Holistic versus featural facial composite systems for people with mild intellectual disabilities

Julie Gawrylowicz, Fiona Gabbert, Derek Carson, William R. Lindsay, Peter J. B. Hancock

Research output: Contribution to journalArticle

8 Citations (Scopus)

Abstract

Limited verbal abilities might act as a barrier to witnesses with Intellectual Disabilities (ID) to provide accurate testimony. This might be particularly problematic when the police need to create a facial composite image. Contrary to featural composite systems such as Electronic Facial Identification Technique (E-FIT), holistic systems such as Evolutionary Facial Identification Technique (EvoFIT) do not require the witness to provide a verbal description of a perpetrator's face. Instead, they rely more on face recognition, which may make them more suitable for people with ID. The current study compared the performance of people with and without ID at creating composites using E-FIT and EvoFIT. Although ID composites created with EvoFIT were more often accurately identified than E-FIT composites, the performance of ID participants was overall very poor across both systems and considerably poorer than that of non-ID participants. The implications of these findings for practitioners working in the Criminal Justice System are discussed.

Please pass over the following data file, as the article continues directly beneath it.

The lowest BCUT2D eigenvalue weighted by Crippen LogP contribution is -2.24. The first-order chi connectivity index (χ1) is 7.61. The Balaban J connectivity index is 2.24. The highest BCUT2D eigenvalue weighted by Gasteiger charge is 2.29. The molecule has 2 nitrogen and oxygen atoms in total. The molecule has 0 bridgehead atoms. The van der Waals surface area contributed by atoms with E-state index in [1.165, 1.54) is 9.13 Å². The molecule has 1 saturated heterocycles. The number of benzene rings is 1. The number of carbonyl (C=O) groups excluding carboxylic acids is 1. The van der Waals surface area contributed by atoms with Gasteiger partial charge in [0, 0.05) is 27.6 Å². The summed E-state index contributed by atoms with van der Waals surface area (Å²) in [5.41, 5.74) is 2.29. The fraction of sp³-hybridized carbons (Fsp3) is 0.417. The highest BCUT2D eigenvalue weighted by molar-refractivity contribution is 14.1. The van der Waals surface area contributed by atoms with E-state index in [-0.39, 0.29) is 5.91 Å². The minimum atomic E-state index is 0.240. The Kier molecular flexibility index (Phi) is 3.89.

Original languageEnglish
Pages (from-to)716–720
Number of pages5
JournalApplied Cognitive Psychology
Volume26
Issue number5
DOIs
Publication statusPublished - 2012

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